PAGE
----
Flames’ Kadri reflects on growth, maturity ahead of second All-Star appearance

Calgary Flames centre Nazem Kadri skates during first period NHL preseason hockey action against the Edmonton Oilers in Calgary, Wednesday, Sept. 28, 2022. (Jeff McIntosh/CP)

Always proud to proclaim he drafted Nazem Kadri, Brian Burke is also the first to admit the kid needed plenty of guidance early on.

To illustrate, the former Leafs GM-turned Penguins president likes to spin a tale about how rough around the edges the seventh pick from the 2009 draft was when he arrived in Toronto as a 19-year-old.

“(Former Leafs VP) Dave Poulin comes to practice one day and there’s a car in the fire lane, so he goes to the trainer and says, ‘whose car is that?’ Well, it’s Naz’s’” said Burke of the young Marlie who straddled between the AHL and the Leafs for parts of three seasons.

“So Poulin goes over to Naz and said, ‘what are you doing parking there?’ 

“He said, ‘well, I was late.’

“Poulin said, ‘move the car to the farthest spot from the players’ lot and park there for a month. The Leafs have their own lot. The Marlies have their own lot. You’re not a Leaf until you’re a Leaf.’”

Burke was so mad at Kadri’s indiscretion he wanted him suspended for a game, “but the guys talked me out of it.”

Kadri’s road from perennial playoff offender to being a Stanley Cup champion, $49 million free agent signee and now, two-time all-star has been marked with life lessons, both on and off the ice.

Kadri remembers most of them, including the fire lane.

“Burkie likes to tell that story,” smiled the 32-year-old Flames leader.

“I parked where I wasn’t supposed to be, and he wasn’t happy about it. He made me park in the farthest parking spot for 30 days in the middle of winter. Long walk.

“He stung me with that one, for sure. I wasn’t happy with that one, but we always got along great.”

Flames GM Brad Treliving said Kadri has been “as advertised” in his first half season as a Flame, posting 38 points while solidifying his reputation as one of the league’s best second line centres.

“He’s one of those guys that every coach who has had him loved coaching him and he kept moving forward,” added Darryl Sutter, who has spoken to several of Kadri’s former bench bosses.

“Best way to describe him is that he’s a good competitor.

“He knows the game and he’s one guy that’s ready to go.”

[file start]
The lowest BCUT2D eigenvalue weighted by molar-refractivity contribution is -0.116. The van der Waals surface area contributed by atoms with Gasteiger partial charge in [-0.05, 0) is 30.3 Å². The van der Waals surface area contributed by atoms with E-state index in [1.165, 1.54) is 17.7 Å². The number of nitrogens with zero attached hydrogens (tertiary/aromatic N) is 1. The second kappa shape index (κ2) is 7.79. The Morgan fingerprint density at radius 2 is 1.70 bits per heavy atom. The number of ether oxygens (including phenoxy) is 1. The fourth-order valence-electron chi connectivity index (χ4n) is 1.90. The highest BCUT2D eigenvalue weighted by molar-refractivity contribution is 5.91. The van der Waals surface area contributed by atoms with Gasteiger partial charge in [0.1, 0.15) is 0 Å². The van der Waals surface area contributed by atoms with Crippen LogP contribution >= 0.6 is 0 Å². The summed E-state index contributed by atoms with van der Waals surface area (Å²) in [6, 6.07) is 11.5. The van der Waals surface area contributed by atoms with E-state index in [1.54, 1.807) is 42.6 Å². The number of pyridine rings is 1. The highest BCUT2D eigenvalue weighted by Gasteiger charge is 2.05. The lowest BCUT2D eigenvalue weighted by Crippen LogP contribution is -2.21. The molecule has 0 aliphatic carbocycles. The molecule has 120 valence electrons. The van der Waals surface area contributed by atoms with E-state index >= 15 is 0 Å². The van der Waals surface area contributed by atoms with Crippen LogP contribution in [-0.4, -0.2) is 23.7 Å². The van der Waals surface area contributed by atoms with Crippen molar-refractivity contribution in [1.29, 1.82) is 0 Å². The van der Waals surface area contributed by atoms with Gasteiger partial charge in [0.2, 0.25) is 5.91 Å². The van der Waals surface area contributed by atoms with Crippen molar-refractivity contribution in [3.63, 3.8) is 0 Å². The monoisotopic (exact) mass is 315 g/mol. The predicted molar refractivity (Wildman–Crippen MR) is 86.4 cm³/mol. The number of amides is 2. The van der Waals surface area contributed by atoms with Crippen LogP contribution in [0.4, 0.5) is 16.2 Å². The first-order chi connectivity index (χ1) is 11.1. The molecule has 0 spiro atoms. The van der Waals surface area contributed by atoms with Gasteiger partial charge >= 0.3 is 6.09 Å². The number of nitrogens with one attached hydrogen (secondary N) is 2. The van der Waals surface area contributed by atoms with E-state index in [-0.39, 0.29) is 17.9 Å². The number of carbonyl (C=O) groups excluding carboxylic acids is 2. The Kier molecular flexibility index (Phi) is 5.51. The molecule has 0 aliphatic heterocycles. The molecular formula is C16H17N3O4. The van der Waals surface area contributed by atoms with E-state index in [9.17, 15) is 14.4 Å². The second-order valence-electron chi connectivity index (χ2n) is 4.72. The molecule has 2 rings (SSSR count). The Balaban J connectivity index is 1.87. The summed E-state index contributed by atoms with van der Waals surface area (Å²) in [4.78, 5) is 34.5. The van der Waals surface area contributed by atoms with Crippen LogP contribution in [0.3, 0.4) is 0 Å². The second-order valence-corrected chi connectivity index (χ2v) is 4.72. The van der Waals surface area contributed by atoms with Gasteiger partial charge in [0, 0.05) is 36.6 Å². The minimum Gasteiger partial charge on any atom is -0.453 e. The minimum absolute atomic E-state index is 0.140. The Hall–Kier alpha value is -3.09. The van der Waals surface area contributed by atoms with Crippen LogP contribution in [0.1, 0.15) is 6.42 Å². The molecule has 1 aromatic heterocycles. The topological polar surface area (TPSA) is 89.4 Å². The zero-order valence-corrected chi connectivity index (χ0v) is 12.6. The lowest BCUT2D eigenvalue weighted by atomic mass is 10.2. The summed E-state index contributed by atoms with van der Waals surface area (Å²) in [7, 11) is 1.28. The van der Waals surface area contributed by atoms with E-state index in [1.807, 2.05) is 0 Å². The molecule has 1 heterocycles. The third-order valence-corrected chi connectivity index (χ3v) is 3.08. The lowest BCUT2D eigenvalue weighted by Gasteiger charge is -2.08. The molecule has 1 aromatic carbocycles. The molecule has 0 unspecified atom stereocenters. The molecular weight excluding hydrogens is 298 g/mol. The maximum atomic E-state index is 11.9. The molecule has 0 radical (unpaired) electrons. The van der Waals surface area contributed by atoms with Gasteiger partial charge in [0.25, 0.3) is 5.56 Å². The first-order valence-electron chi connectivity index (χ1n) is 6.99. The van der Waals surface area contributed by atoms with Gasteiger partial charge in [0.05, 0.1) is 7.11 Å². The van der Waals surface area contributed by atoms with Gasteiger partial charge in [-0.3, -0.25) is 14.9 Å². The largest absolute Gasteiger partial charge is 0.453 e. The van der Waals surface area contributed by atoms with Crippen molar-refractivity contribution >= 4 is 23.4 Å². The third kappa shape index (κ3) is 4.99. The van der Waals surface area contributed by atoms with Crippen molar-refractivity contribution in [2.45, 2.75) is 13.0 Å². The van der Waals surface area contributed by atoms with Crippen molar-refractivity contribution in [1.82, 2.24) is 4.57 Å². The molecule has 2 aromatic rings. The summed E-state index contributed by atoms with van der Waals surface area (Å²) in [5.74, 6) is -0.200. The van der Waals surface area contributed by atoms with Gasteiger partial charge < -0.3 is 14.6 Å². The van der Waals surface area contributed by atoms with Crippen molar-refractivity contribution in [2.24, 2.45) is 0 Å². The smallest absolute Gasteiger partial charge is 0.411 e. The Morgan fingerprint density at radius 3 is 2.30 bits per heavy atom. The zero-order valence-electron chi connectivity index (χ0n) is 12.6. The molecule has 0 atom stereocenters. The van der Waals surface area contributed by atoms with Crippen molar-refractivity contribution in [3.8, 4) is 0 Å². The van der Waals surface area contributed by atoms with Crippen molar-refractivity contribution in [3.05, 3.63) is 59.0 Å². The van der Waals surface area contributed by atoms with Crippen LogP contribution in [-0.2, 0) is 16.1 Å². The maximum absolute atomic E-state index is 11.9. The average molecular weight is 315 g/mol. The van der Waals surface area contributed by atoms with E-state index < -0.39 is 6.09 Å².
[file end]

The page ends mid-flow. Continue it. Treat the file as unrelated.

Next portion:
[brightcove videoID=6318290725112 playerID=JCdte3tMv height=360 width=640]

While no one questions his compete, what has been noticeably absent from his game in Calgary is the fury that so often bubbled to the surface his first decade in the league.

He’s much more in control of the emotions that so often got the best of him.

“I guess I’ve got to be, with everything that has transpired,” said Kadri, who has a large contingent of friends and family members joining him in Florida this week to celebrate his second all-star appearance.  

“It’s just a maturity thing.

“It’s still definitely inside of me, but I’m able to control it a little more and understand when to pick my spots. 

“It’s an emotional game. You have to play with passion. The best players that win the most are the most competitive and passionate about what they do.

“That’s not going to change for me at all.”

It’s a massive departure from the lad who has been suspended six times, including three in the playoffs.

“When I was younger it was definitely harder to understand, but as you get older and watch and you gain experience and observe and learn from certain guys’ games you figure it out,” said Kadri.

“It’s just part of the development.”

Kadri credits teammates and mentors like Dion Phaneuf, Patrick Marleau, Mats Sundin, Mitch Marner and Nate MacKinnon for helping shape his game and approach.

Colby Armstrong was one of Kadri’s Leafs teammates who admits he’s “blown away” by the player and person Kadri has become, garnering Selke consideration last season while being, “a guy a lot of teams look at now and say, ‘geez, imagine if we had a guy like that with that compete level and skill-set and ability to get in your kitchen and be a bully?’”

Armstrong said that while Kadri was always naturally gifted, it was only once he matured he became “the total package.”

“The Leafs were hard on him at the start with the way he prepared in the summer and other things.

“They ripped into him in the papers too. 

“You’re in a pressure cooker situation in Toronto as a prospect, but it probably helped him realize his potential and find himself as a player. Once he did you see how valuable he is in any lineup. Credit to him.

“I imagine he looks back and thinks it was probably a good thing.”

When submitting content, please abide by our submission guidelines, and avoid posting profanity, personal attacks or harassment. Should you violate our submissions guidelines, we reserve the right to remove your comments and block your account. Sportsnet reserves the right to close a story’s comment section at any time.